Some people are staunchly independent. Not just in their desire to accomplish things without anyone’s help, but with respect to their aversion to spending time with other people. These are the people who don’t see much value in others. They believe one of two things: either others are inferior to them, or that they are inferior (worthless) to others. They have few, if any, meaningful relationships with other people, and only connect with others when they absolutely need to (or have to). Further, they have a tendency to withdraw and isolate themselves – whether out of fear or indifference. They are loners.
The second group of people is almost the polar opposite from the loner. They are so consumed by fitting in, by being accepted by others, that they overly subject themselves to the thoughts and opinions of those around them. They are worried about their appearance, about whether their ideas will be valued, and will at times compromise their beliefs and actions to feel acceptance. Many of these types of people do not enjoy spending time alone – mostly because they find their identity in those with whom they associate. These people often have opinions, but opt to keep them to themselves for fear they will create conflict, which could ultimately lead to a relational rift. They are often peacekeepers, and desperately want to be liked by everybody. If they believe someone has a negative opinion of them, it will gnaw at them incessantly. They are leaners.
The third type of individual may slightly overlap into the loner or leaner category, but mostly they spend their lives absorbing experiences like a sponge. They enjoy spending time with others, but also embrace the opportunities for reflection and devotion that is allowed by time spent alone. Where the loner (superior/ inferior) or leaner (smothering, needy) can be a “life-sucker,” this type of person breathes life into others. They use the wisdom they have gleaned from others along the way to strengthen their connection to those around them. They are not self-centered, but are others-centered. They never allow an experience to be wasted. They are joyful. Others who spend time with them walk away refreshed and energized. They are life-givers.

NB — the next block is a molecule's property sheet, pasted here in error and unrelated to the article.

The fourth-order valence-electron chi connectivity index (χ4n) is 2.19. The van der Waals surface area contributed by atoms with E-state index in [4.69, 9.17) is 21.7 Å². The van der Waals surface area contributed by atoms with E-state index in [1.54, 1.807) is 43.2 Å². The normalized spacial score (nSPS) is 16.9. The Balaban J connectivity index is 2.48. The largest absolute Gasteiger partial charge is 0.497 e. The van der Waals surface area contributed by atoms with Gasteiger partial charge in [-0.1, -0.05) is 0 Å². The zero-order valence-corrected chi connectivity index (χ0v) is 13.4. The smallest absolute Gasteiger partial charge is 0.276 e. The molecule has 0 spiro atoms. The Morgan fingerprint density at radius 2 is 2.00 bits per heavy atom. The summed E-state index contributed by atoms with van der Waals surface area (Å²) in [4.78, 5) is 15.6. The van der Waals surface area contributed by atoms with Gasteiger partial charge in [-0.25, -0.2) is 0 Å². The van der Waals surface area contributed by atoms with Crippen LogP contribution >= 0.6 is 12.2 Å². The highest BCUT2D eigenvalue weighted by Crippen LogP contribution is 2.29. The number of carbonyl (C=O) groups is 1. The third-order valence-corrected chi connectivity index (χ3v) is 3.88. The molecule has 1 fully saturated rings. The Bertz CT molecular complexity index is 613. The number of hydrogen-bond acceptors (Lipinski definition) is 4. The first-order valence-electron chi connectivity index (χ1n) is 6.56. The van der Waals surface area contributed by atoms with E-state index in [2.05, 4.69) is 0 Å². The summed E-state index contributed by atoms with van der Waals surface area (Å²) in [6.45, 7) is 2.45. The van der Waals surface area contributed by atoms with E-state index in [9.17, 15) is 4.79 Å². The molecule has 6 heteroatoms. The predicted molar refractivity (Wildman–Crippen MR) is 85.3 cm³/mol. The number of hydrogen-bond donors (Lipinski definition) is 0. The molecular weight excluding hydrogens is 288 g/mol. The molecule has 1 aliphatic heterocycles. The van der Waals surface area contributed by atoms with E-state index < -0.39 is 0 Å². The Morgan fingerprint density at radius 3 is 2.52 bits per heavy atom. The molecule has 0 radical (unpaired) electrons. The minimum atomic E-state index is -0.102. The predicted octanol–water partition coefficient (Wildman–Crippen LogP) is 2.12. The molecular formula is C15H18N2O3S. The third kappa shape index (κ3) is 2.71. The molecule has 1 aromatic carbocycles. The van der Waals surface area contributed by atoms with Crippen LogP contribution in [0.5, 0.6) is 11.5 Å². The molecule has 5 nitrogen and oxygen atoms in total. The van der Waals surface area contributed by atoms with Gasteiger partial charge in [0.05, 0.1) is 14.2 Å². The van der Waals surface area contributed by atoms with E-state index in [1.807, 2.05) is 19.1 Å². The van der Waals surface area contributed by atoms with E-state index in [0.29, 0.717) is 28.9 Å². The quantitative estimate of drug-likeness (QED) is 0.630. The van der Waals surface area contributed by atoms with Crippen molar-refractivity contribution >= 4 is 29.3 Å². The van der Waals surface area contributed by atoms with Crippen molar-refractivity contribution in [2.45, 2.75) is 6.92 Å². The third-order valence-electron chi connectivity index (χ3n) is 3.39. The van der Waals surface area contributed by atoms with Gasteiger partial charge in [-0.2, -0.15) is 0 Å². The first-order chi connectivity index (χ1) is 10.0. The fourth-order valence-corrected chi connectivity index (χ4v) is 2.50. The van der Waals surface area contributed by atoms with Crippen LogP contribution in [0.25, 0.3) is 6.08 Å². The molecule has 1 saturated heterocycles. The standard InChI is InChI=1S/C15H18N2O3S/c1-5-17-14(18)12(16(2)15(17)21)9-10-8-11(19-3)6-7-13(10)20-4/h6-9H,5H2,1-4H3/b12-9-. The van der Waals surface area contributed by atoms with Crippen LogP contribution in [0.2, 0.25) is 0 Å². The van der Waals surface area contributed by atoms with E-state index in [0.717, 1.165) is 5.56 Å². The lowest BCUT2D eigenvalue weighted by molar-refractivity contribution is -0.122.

Are there seasons in life when we may be a loner or a leaner? Sure. The difference is that the life-giver is resilient. He takes his desert experiences to learn from them and bless others, rather than using it as an excuse to “be mad at God” or bear a grudge, or as a justification for sin.
John Ortberg once wrote that there are two types of people: those who are living, and those who are waiting to live. For the loner, living may mean wandering outside your comfort zone to surround yourself with others who can breathe life into you. For the leaner, living may mean you need to spend time talking with God, finding your identity in Him rather than in those around you. Perhaps you have become less concerned with the Creator, and more concerned with His creation.
We all aspire to be life-givers. In order to do so, we must admit our weakness, and seek to fill our lives with the only thing that truly satisfies: Jesus Christ. He was – and is – the ultimate Life-Giver. Through him, we can offer that same life, and hope, to others we see each day.